When did you last revise your project plan? Did it make you feel you had failed, or did you feel it was an essential step on the path to success?
I would argue that re-planning is a necessary part of projects.
Re-planning: Just part of project life
I have met people who felt that “re-planning” or revising a project plan was an admission of defeat. They feel they should have anticipated everything in advance and built it into the original plan. I think they are being unnecessarily hard on themselves.
Unless you have complete foreknowledge about everything in and around your project, then some degree of re-planning is inevitable.
Re-planning to suit your project
To oversimplify things a little, there are two kinds of project, “Waterfall” and “Agile”.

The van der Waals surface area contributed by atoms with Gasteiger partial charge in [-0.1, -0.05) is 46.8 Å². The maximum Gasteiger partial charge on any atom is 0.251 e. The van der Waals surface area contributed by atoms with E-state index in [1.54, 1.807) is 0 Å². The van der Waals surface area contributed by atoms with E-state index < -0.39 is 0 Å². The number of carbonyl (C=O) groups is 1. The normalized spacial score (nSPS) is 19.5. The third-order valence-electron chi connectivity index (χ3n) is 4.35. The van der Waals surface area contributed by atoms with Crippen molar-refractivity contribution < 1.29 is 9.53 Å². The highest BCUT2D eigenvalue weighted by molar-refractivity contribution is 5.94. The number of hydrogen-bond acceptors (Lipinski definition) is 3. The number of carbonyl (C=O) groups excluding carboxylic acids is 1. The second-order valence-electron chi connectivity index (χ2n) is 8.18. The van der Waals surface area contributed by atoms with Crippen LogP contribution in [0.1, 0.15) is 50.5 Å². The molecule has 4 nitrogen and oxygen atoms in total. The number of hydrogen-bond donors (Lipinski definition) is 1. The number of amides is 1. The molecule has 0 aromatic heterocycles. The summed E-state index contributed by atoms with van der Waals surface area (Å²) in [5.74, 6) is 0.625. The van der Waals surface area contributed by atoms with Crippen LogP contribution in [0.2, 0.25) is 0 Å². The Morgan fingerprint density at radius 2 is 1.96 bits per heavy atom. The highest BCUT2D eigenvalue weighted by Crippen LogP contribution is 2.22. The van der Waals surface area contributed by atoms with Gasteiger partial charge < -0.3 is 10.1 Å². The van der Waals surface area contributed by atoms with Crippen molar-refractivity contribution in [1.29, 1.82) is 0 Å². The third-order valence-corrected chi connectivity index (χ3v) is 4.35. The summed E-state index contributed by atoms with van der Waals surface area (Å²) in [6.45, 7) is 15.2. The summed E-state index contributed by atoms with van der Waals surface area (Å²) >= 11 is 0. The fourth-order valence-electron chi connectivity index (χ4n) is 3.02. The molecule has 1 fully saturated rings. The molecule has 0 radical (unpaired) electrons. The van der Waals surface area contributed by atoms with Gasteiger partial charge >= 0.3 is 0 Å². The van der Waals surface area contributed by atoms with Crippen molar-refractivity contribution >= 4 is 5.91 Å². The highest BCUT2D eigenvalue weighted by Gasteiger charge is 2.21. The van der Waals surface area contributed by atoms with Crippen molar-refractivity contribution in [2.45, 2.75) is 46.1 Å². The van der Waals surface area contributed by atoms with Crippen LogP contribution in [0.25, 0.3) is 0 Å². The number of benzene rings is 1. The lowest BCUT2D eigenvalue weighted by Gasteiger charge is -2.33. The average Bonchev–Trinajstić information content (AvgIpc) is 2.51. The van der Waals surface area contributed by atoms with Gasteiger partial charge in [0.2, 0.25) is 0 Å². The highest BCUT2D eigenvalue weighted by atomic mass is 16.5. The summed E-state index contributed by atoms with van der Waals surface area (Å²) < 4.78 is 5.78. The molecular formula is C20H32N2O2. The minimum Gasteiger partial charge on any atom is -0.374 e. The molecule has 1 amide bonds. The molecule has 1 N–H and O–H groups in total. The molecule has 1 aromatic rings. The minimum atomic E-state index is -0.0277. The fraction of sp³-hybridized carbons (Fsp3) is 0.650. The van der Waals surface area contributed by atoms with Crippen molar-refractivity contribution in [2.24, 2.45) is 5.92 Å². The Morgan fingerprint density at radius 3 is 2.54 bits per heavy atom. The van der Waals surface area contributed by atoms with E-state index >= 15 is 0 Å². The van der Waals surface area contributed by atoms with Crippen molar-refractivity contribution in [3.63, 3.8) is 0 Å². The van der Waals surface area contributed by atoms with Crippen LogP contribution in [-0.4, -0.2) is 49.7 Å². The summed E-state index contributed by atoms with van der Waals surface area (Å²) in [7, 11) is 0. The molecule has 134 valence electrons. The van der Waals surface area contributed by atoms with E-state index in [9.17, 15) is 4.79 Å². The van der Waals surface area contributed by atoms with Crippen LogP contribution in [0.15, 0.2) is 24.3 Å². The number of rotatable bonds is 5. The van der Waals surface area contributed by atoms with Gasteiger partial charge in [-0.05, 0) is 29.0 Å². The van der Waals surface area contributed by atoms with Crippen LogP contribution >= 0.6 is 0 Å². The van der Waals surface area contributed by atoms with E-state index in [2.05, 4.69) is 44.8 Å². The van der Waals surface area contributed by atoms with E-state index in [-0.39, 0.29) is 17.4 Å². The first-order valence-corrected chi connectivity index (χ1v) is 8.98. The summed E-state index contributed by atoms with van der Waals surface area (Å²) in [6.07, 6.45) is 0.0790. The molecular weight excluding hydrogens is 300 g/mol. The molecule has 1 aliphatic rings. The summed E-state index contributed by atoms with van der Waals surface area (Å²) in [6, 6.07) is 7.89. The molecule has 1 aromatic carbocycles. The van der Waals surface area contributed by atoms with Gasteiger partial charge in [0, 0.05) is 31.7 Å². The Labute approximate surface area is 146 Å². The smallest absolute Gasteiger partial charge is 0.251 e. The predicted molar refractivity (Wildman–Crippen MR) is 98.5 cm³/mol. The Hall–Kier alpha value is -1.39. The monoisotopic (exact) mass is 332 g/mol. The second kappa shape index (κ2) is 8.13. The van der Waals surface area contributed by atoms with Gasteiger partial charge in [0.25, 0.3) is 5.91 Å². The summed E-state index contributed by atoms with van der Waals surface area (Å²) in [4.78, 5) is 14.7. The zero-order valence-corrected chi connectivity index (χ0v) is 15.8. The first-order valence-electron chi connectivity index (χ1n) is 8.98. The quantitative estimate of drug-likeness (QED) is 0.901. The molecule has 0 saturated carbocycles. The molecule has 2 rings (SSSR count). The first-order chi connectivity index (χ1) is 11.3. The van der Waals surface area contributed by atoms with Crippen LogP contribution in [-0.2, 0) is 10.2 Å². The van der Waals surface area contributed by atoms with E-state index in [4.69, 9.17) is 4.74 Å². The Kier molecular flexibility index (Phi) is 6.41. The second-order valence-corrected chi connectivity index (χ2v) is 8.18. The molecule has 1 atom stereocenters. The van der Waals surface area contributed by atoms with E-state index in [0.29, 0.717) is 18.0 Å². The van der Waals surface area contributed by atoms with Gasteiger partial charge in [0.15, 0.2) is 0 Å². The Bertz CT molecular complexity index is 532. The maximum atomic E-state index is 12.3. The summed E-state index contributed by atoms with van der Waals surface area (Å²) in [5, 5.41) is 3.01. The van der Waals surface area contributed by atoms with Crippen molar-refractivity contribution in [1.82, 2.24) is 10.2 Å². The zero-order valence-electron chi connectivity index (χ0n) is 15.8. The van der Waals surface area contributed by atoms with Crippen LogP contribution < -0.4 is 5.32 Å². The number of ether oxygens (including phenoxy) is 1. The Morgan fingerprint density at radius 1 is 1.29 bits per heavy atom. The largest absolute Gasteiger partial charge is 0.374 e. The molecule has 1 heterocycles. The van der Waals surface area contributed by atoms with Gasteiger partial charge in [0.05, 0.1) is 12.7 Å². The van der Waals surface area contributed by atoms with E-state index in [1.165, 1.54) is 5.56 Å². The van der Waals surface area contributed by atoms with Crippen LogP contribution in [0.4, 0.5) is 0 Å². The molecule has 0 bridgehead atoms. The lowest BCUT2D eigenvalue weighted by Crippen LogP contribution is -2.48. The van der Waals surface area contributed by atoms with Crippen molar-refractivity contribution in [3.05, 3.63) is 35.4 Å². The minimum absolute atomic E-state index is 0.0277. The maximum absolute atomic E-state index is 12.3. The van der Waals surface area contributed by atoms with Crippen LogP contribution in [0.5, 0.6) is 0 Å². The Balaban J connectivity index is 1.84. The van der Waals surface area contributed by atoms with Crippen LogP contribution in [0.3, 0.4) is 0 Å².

- With Waterfall, you can really only plan one phase at a time in any detail. That means that one of the concluding outputs from each phase is the detailed plan for the next phase. This means that you have to revisit the plan with each new phase. It’s an essential part of the method.
- With Agile, you plan each iteration or sprint as it comes up. Again, this means planning again and again. The plans may be smaller, because the steps are smaller but they are still there.
In both cases the smaller plans fit within a larger, coarser grained project plan.
How up to date is your plan?
One of the advantages of re-planning or revising your plan is that it allows you to take what you have learned from your project into account. It means that the projections in you plan are more likely to be accurate and therefore you can take action to try to achieve them. Having an out of date plan which contains unachievable completion dates is demotivating. Bring your plan up to date and then manage to the up-to-date plan!